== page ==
The other tendency emerges because we rarely like the idea of standards that are inconsistent and uneven from place to place. It seems neater and fairer to provide a consistent standard for everything, whether it’s education, the road network or the coffee at Starbucks.

If we are to take the ‘variation’ part of ‘variation and selection’ seriously, uniformly high standards are not only impossible but undesirable. When a problem is unsolved or continually changing, the best way to tackle it is to experiment with many different approaches.

If nobody tries anything different, we will struggle to figure out new and better ways to do anything. But if we are to accept variation, we must also accept that some of these new approaches will not work well. That is not a tempting proposition for a politician or chief executive to try to sell.

See what sticks
If any company can be said to embrace trying new things in the expectation that many will fail, it is Google. Vice president Marissa Mayer says that 80 per cent of Google’s products will fail – but that doesn’t matter, because people will remember the ones that stick.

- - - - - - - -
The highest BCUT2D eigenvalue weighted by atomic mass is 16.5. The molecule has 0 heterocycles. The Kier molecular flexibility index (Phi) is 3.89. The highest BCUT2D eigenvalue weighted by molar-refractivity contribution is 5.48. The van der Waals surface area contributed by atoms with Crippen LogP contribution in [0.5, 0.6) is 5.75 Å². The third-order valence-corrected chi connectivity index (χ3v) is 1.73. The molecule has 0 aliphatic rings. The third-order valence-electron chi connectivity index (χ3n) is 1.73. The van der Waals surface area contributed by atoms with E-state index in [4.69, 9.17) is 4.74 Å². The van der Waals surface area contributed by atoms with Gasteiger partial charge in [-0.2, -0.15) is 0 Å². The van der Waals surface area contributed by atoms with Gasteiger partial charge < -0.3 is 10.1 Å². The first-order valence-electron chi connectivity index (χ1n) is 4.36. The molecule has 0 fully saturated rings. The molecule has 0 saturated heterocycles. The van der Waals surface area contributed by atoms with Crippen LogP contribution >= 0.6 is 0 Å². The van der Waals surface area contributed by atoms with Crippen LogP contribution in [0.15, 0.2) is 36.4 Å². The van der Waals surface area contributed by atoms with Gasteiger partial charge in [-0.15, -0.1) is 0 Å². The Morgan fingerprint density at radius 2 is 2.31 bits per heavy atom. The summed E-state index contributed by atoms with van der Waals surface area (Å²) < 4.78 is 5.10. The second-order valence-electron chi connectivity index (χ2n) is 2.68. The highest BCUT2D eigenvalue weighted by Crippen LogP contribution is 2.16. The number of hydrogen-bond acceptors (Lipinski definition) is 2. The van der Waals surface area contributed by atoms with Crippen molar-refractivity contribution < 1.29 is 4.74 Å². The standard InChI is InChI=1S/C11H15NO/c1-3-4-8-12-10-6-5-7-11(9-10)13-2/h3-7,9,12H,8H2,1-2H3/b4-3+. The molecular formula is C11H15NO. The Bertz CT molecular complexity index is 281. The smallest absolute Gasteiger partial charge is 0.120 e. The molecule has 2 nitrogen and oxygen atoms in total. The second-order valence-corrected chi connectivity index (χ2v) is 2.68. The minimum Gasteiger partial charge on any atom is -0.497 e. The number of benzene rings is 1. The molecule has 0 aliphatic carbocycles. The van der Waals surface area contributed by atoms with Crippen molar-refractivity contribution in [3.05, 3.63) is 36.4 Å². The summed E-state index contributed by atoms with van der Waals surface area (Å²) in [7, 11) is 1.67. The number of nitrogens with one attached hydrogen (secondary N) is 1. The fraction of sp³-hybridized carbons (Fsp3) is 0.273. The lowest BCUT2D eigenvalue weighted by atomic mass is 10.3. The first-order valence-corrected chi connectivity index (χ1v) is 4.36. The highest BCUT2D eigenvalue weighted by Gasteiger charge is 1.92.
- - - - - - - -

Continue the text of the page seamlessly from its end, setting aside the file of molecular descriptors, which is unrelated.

Fair enough: Google’s image seems to be untarnished by the indifferent performances of Knol, a Google service vaguely similar to Wikipedia which didn’t seem to catch on; or SearchMash, a testbed for alternative Google search products which was labelled ‘Google’s Worst Ever Product’ by one search expert and has now been discontinued.

According to the influential TechRepublic website, two of the five worst technology products of 2009 came from Google – and they were major Google products at that, Google Wave and the Android 1.0 operating system for mobile phones.

Yet most internet users know and rely on Google’s Search, Google Maps and Image Search, while many others swear by Gmail, Google Reader and Blogger. As long as the company doesn’t pour too much money into failing products, the few big successes seem to justify the many experiments.

“If any company can be said to embrace trying new things in the expectation that many will fail, it is Google. 80 per cent of Google’s products will fail – but that doesn’t matter, because people will remember the ones that stick”

The experimental method